It’s late in the gardening season regardless, so I’ve about run out of back-yard flowers to photograph. I have a Rose of Sharon that looks like it might put out a few nice blooms (if it survives this heat), in the next week or so. I’ll be planning some expeditions to other kinds of gardens or some nearby woodlands … so it may be fun to see what I come up with. I also hope to educate myself more on climate change over the next few months — something of a challenge since it’s so difficult to get a handle on useful research versus excessive politicization — but I’ve decided to spend some time with Naomi Klein’s This Changes Everything and Tim Flannery’s The Weather Makers to get me started. Other suggestions are welcomed (please leave in the comments); book reports lateron!

Keeping with the theme of the past five posts…

Late Summer Color: Mary Ann Lantana (Gallery 2 of 3)

Late Summer Color: Mary Ann Lantana (Gallery 1 of 3)

Making Pictures: Landmark Citrus Lantana (Gallery 3 of 3)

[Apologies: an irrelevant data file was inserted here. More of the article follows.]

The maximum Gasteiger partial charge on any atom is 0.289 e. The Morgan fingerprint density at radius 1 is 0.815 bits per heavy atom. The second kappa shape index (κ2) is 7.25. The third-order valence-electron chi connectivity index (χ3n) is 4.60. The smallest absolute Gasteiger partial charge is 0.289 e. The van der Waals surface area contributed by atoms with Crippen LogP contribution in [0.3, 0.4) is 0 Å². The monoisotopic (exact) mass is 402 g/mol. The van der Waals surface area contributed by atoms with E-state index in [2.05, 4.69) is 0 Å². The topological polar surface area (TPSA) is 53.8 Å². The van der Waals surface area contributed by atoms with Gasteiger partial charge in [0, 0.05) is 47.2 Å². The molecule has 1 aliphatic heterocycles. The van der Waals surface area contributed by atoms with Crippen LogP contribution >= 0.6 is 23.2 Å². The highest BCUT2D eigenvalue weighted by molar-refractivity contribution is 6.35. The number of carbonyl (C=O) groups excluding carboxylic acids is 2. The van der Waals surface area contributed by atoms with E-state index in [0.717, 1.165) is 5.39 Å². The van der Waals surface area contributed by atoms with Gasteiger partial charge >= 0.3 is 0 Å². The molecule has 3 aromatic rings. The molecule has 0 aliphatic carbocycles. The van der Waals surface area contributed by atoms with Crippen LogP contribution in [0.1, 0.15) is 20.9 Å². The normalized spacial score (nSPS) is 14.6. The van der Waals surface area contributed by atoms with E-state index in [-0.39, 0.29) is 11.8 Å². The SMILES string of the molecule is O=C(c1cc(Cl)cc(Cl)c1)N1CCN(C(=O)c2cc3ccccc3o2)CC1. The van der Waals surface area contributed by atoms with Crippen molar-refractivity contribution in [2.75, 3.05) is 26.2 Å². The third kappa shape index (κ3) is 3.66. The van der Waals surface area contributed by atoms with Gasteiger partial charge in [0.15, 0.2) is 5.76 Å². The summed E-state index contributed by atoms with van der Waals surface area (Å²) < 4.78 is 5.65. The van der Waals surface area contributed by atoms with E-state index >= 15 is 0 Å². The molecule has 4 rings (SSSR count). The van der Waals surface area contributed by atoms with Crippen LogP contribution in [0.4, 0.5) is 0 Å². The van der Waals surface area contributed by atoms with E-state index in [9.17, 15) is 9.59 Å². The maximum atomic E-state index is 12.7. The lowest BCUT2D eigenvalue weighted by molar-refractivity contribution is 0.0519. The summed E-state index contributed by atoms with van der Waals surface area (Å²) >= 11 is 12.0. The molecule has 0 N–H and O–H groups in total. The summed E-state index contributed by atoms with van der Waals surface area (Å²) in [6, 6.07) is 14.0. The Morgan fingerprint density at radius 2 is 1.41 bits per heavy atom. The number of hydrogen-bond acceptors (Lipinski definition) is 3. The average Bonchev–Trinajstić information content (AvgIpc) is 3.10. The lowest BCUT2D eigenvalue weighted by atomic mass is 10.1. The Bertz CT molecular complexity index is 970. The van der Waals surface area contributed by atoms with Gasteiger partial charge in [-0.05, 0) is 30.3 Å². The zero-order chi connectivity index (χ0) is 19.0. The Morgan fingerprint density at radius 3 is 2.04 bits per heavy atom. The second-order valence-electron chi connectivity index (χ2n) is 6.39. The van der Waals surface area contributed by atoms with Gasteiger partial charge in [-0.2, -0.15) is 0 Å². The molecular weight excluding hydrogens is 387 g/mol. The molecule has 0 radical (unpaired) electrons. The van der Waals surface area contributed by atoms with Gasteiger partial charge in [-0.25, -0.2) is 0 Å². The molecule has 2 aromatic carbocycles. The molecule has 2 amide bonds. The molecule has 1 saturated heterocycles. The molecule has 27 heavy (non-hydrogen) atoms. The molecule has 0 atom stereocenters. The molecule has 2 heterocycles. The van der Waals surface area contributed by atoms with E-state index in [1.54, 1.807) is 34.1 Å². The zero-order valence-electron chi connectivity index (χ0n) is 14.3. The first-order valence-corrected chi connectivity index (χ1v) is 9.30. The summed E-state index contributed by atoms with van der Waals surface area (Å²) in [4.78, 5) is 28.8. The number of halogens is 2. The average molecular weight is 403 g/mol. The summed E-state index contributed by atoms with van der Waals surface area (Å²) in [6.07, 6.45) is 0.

Making Pictures: Landmark Citrus Lantana (Gallery 2 of 3)

Making Pictures: Landmark Citrus Lantana (Gallery 1 of 3)

… here are four before-and-after images from my third set of Mary Ann Lantana:

And here are the fifteen completed images that make up this third gallery. My Lantana Gallery page has also been updated with all the Mary Ann’s.

Thanks for taking a look!

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Late Summer Color: Mary Ann Lantana (Gallery 2 of 3)

Keeping with the theme of the past four posts…

Late Summer Color: Mary Ann Lantana (Gallery 1 of 3)

Making Pictures: Landmark Citrus Lantana (Gallery 3 of 3)

Making Pictures: Landmark Citrus Lantana (Gallery 2 of 3)

Making Pictures: Landmark Citrus Lantana (Gallery 1 of 3)